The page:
We Specialize in New York Construction Accident Cases
Proper scaffolding and ladder practices are essential in preventing accidents and injuries on construction sites. Employers and contractors are legally obligated to provide a safe working environment for their employees and adhere to relevant safety regulations for using various types of equipment including scaffolds, extension ladders and A-frame ladders. Understanding your rights and responsibilities is essential if you’re involved in a construction site accident in New York. This guide provides in-depth information on New York Labor Laws 240 and 241, safety measures, and legal implications.
New York Consolidated Laws, Labor Law – LAB § 240.
Scaffolding and other devices for use of employees.
1. All contractors and owners and their agents, except owners of one and two-family dwellings who contract for but do not direct or control the work, in the erection, demolition, repairing, altering, painting, cleaning or pointing of a building or structure shall furnish or erect, or cause to be furnished or erected for the performance of such labor, scaffolding, hoists, stays, ladders, slings, hangers, blocks, pulleys, braces, irons, ropes, and other devices which shall be so constructed, placed and operated as to give proper protection to a person so employed.
No liability pursuant to this subdivision for the failure to provide protection to a person so employed shall be imposed on professional engineers as provided for in article one hundred forty-five of the education law, architects as provided for in article one hundred forty-seven of such law or landscape architects as provided for in article one hundred forty-eight of such law who do not direct or control the work for activities other than planning and design. This exception shall not diminish or extinguish any liability of professional engineers or architects or landscape architects arising under the common law or any other provision of law.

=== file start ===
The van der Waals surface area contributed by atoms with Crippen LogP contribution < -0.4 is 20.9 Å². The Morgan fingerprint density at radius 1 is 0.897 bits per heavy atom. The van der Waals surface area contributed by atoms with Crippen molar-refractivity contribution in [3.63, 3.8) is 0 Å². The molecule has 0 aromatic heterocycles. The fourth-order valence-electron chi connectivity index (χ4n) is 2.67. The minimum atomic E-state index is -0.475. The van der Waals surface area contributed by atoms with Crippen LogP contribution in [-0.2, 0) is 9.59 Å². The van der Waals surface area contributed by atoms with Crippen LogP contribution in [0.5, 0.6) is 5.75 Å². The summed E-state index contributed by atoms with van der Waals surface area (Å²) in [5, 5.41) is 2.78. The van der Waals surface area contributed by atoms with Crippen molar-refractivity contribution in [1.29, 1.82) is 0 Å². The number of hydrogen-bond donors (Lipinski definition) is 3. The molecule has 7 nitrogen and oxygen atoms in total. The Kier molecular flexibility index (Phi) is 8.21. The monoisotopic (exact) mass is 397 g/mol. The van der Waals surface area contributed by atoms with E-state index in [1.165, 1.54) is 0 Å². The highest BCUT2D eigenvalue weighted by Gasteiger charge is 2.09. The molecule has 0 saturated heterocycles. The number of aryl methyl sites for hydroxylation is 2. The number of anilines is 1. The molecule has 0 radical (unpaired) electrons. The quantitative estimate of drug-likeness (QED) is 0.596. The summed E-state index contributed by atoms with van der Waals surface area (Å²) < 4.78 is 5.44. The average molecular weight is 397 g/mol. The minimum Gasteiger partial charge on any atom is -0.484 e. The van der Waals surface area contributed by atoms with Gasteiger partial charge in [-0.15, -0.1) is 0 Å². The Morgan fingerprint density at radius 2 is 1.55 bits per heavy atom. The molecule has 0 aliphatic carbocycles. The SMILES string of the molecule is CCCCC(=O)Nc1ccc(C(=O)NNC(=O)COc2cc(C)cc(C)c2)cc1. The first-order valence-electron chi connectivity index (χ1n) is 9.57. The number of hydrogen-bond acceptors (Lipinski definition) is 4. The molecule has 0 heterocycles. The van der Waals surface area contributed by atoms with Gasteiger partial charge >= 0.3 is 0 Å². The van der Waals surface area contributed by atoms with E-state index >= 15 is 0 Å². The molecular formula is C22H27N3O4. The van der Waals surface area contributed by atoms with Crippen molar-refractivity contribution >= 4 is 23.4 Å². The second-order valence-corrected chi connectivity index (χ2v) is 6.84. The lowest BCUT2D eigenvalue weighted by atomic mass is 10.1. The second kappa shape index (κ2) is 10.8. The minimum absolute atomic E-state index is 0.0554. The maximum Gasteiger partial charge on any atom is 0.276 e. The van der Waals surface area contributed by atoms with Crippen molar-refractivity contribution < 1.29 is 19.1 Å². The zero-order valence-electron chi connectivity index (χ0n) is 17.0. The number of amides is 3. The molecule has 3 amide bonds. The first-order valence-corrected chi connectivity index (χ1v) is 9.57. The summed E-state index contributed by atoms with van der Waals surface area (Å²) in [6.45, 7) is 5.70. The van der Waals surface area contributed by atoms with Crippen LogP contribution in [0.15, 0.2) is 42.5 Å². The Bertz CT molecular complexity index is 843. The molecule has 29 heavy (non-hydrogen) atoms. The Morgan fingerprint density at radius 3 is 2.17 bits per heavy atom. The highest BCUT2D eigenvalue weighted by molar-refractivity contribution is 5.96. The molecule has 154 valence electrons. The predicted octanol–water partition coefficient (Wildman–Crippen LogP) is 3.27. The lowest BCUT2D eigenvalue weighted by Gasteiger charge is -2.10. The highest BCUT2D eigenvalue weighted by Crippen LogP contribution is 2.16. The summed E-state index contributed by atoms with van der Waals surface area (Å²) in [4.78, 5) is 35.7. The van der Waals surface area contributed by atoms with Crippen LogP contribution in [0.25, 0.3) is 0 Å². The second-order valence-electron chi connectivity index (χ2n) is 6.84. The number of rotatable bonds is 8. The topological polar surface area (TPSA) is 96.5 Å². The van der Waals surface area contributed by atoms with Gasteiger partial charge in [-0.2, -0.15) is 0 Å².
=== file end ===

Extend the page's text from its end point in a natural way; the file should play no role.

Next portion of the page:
2. Scaffolding or staging more than twenty feet from the ground or floor, swung or suspended from an overhead support or erected with stationary supports, except scaffolding wholly within the interior of a building and covering the entire floor space of any room therein, shall have a safety rail of suitable material properly attached, bolted, braced or otherwise secured, rising at least thirty-four inches above the floor or main portions of such scaffolding or staging and extending along the entire length of the outside and the ends thereof, with only such openings as may be necessary for the delivery of materials. Such scaffolding or staging shall be so fastened as to prevent it from swaying from the building or structure.
3. All scaffolding shall be so constructed as to bear four times the maximum weight required to be dependent therefrom or placed thereon when in use.
How to Prevent Scaffolding and Ladder Accidents
To enhance safety when working with scaffolds and ladders,
consider the following guidelines:
- Proper Assembly and Inspection: Follow manufacturer
instructions for assembling scaffolds and conduct regular
inspections to ensure stability and structural integrity.
- Secure Footing and Level Ground: Place scaffolds and ladders
on stable, level surfaces to prevent tipping, sliding or instability.
- Tying Off or Securing by other Mechanical Means: Extension ladders exceeding 10 feet in height should be secured by either tying off the top of the ladder to a fixed object of adequate strength or by securing the lower portion of the ladder by other mechanical means.
- Guardrails and Fall Protection: Install adequate guardrails and
fall protection systems on scaffolds to prevent falls from heights.
Ensure workers use appropriate personal fall arrest equipment
- Safety Training and Supervision: Provide comprehensive
training programs to educate workers on scaffold and ladder
safety practices. Ensure proper on-site supervision to monitor
compliance with safety regulations.
- Regular Maintenance and Repair: Perform routine
maintenance, repairs, and equipment replacements to keep
scaffolds and ladders in optimal condition and minimize the risk of accidents.
Employer Responsibilities and Legal Rights
Employers are legally obligated to provide safe working conditions
and comply with relevant safety regulations, where workers are
required to work at substantial elevations in order to complete
their work. Injured workers have the right to pursue compensation
through personal injury claims, including:
- Medical expenses
- Lost wages
- Pain and suffering